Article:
Aviate - Navigate - Communicate

AVIATE – NAVIGATE – COMMUNICATE



From the earliest days of flight training, pilots are taught an important set of priorities that should follow them through their entire flying career: Aviate, Navigate and Communicate. Those 3 simple words can mean the difference between life and death.



The top priority - at all times - is to Aviate, which means to keep control of your aircraft. Fly the airplane by using all available flight controls and flight instruments to direct the airplane’s attitude, airspeed and altitude. The instruments directly in front of the pilot provide important information on how well he/she is doing with respect to basic aircraft control. Whatever the failure might be, always make sure you keep on flying the aircraft. Your first priority should never be to analyze the situation, to get an answer on why the aircraft is doing what it is doing… It should be to stay in control!



If you get distracted by less essential tasks, you might get fixated – and that might lead to disastrous consequences. A famous example of failure to follow the established aviation priorities is the crash of Eastern Airlines Flight 401. In December 1972, the crew of a Lockheed L-1011 TriStar became focused on the malfunction of a landing gear position indicator light for the nose gear. The plane subsequently descended into the Everglades northwest of Miami, killing 101 of the 176 people on board.



Despite all the advantages the crew in this situation had (there were 4 professional aviators in the cockpit), the outcome was still disastrous because the entire crew became engrossed in the mechanical issue and no one was left to keep the airplane in the air. While there were other contributing factors in this accident, the most critical was failure to aviate.



The second priority is to Navigate. Figure out where you are and where you should be going. This one is usually easier during the take-off/initial climb or approach/go-around phases of flight, because you (should) have thoroughly briefed about the options available, the obvious and hidden dangers in the surrounding environment and the back-up plan. As said, it should be easier, but it might also be more dangerous due to the presence of terrain, obstacles and denser traffic situations.



A holding pattern close to the airfield, preferably somewhere on long final of the most suitable runway, is always the best option if you have time available to assess the situation. If a problem arises at higher altitudes, terrain and traffic are usually less of a factor, but then other factors (like the lack of oxygen and pressure) come into mind…



To round out the top priorities, don’t forget to Communicate. Advise ATC about what’s happening, keep them up-to-date about your intentions and ask for instructions. Don’t forget to declare a Pan-Pan or even Mayday situation when deemed necessary. You will probably never have to declare one in your whole flying career, but when the need is there… don’t be scared to do so. Also, in a multi-crew environment, don’t forget to keep your colleague in the loop!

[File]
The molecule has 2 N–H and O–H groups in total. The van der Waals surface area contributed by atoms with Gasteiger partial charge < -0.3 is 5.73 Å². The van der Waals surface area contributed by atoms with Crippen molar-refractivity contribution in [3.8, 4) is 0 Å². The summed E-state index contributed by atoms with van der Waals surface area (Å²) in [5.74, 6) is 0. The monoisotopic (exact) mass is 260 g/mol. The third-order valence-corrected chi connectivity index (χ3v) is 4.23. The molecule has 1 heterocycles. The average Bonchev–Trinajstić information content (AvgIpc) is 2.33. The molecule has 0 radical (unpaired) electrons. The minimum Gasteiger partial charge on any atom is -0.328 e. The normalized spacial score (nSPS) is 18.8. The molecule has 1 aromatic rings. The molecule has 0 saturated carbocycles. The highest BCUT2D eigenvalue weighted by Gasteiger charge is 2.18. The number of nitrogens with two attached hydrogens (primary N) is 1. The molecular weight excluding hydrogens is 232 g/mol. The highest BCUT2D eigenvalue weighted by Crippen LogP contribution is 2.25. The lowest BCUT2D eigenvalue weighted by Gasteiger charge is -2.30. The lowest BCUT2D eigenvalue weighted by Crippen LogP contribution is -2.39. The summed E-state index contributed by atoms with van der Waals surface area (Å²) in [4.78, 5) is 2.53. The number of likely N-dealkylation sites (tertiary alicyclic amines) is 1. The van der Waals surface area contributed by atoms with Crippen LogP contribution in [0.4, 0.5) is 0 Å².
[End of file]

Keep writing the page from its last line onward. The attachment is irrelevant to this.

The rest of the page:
Some good examples are:




  • Engine failure during take-off: first keep control of the aircraft by applying sufficient rudder input, adjust the nose attitude and add thrust when available to be able to climb above 400ft AGL as soon as possible; decide on where to go, follow the EFP (Engine Failure Procedure) where available to be able to climb above the MSA (Minimum Safe/Sector Altitude) and analyze the situation – perform Memory Items when applicable; advise ATC about what has happened, declare an emergency and tell them where you want to go…

  • Cabin decompression at high altitude:  first protect yourself, keep all automation on and try to restore cabin pressure/limit cabin altitude; if the cabin is out of control, descend expeditiously to the lowest safe altitude/level, avoiding all terrain and traffic below; advise ATC about the situation, request a local QNH and where you are heading…



After being online for over half a year, we decided it was time to re-organize everything according this fundamental aviation rule… In the section Aviate, you can find all crew necessities to fly the airplane comfortably and perform all required duties/procedures like the pre- and post-flight external inspection - kneeboards, logbooks, torches, fuel samplers, watches & sunglasses, clothing, maintenance products and much more. In Navigate, you can find all charts, plotters, navigation computers & organizers and the option Communicate contains headsets (with accessories) and transceivers.



We added a 4th principle, Educate, as we believe that you can never “know it all” or have experienced it all. You will never be too old or too experienced to learn. The moment you think you are, the time might have come to take a step back (and become an instructor ;-p). This section contains books, CBT and instructors items (like IFR overcasters).



We also added the option Crew Corner, where you will find more information about us in the section ‘Who we are’, a ‘Calendar’ which will mention all aviation related events in Belgium and the neighboring countries and much more… Trade Account will specify the details for shops who are interested in working together with us. These options will be updated soon.


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